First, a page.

Toolkit Essentials: Diplomatic Segue

According to international relations analysts and political theory, there are two kinds of power: Hard Power and Soft Power.  Gunships, nuclear weapons and capable standing military fall squarely under hard power, while Diplomacy lies quietly under the banner of soft Power. We would be remiss not to acknowledge that both kinds of power wield palpable strength in the international world. Soft Power is often that ability to be able to have conversations, convince and/or coerce through intelligent conversation and mechanisms that appeal to the sense and sensibilities of world leaders and their populations. Soft power is under girded by the mass perception of that nation on the international stage. That is why strategic nations are very careful about their image in the world.

“The supreme art of war is to subdue the enemy without fighting.”
Sun Tzu, The Art of War (Chinese Philosophy)

However, the balance of these kinds of powers seem to be unequal throughout the world. Many nations, it seemed were only equipped with “soft power” while other had the convenience of both. Diplomacy can me highly useful tool in both international and domestic arenas. The ability to reason with populations and leaders to avoid messy conflict and war is undoubtedly preferable. And for a long time, the world thought that the West engaged quite ably in Diplomacy; helping others on the world scene to manage their economies, internal conflicts and discontent with ease. At least that was the sentiment until the declassification of files that made it clear, it was not merely diplomacy being deployed in these areas; but also men with boots, guns and covert military campaigns that crushed regimes, toppled nations and often left populations in utter despair.

An ambassador is an honest man sent to lie abroad for the good of his country.–Sir Henry Wotton (United Kingdom)

Diplomacy, however is a necessary. Regardless of its usefulness during the Western Hegemony of the past, Diplomacy is an excellent way to discover solutions between landlocked nations, border disputes, historic grievances and other conflicts without resorting to violence. Whether that diplomacy works in today’s changing world depends on the methods used, the authenticity of the actors and the cultural context underlying those societies engaged in diplomatic talks. It is difficult to practice true diplomacy when nations negotiate from a zero-sum (win/lose) paradigm.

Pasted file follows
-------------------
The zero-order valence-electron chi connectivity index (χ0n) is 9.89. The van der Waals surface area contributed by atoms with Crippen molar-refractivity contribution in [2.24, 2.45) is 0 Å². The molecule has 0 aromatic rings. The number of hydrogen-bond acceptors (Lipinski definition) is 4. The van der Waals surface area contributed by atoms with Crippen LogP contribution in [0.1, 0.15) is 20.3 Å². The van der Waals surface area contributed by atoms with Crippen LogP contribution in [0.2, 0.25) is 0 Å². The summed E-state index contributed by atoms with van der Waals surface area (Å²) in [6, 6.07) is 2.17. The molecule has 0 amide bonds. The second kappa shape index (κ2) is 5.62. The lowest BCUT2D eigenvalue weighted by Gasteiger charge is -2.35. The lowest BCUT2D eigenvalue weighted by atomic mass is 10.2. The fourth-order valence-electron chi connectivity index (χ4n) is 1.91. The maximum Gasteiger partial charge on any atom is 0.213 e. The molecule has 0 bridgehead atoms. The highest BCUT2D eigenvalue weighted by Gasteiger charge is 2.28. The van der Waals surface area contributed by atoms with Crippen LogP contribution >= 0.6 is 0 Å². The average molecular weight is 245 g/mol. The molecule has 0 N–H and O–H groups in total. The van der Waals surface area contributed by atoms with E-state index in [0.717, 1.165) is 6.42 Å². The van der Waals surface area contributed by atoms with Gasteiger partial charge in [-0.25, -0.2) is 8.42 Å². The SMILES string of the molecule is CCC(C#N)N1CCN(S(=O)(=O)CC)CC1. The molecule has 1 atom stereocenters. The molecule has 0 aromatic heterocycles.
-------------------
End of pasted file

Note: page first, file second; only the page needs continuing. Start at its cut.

Also troublesome in negotiation conversations as we’ve seen in the past decades, that rich nations often levy sanctions against smaller or less developed nations in an attempt to bully or strong-arm them into the desired behavior. According to the Bureau of Industry and Security, U.S. alone has sanctions on nearly 30 small countries and territories, many whose poverty level is staggering and comparatively tiny populations. The UK dwarfs the U.S. trade sanctions in comparison, with nearly 50 states under embargo or sanction, most of which are developing economies. It is important to note that many of these nations are being barred from acquiring arms, and fully taking part in the world market through trade restrictions. Its important to note that while the US boasts of a double digit list of countries under sanctions, the US itself has only four (4) nations levying sanctions against it.

Diplomacy is perceived by an imperial power as a waste of time and prestige and a sign of weakness.–Boutros Ghali, Politician/Diplomat (Egypt)

While the UK’s list of embargoes and sanctions is quite lengthy, over 20 African states are on that list, and this makes open trading and military-building almost impossible for nations on the African Subcontinent. It will be nearly impossible for nations under constant sanctions/embargoes by large wealthy countries to stabilize their populations, economy and protect its natural and human resources by building an able military. It appears the “soft power” of the decadent past has hamstrung countless small and developing nations around the world. We are left wondering if true diplomacy has died. Sanctions against the impoverished, African nation of Zimbabwe recovering from a humanitarian crises are palpable additions to the list of nations who are being bullied into policy and processes that work against the best interests of its people and economic growth.

Perhaps it is time for a new age of diplomacy. One that doesn’t bully small and developing nations into submission and ultimately poverty; but negotiates truly for the good of all parties involved. We cannot predict whether we will have a more just world, so it will be critical for nations to make strong moves to adequately fortify themselves to be able to competently participate in the soft power, diplomatic negotiations of the future.

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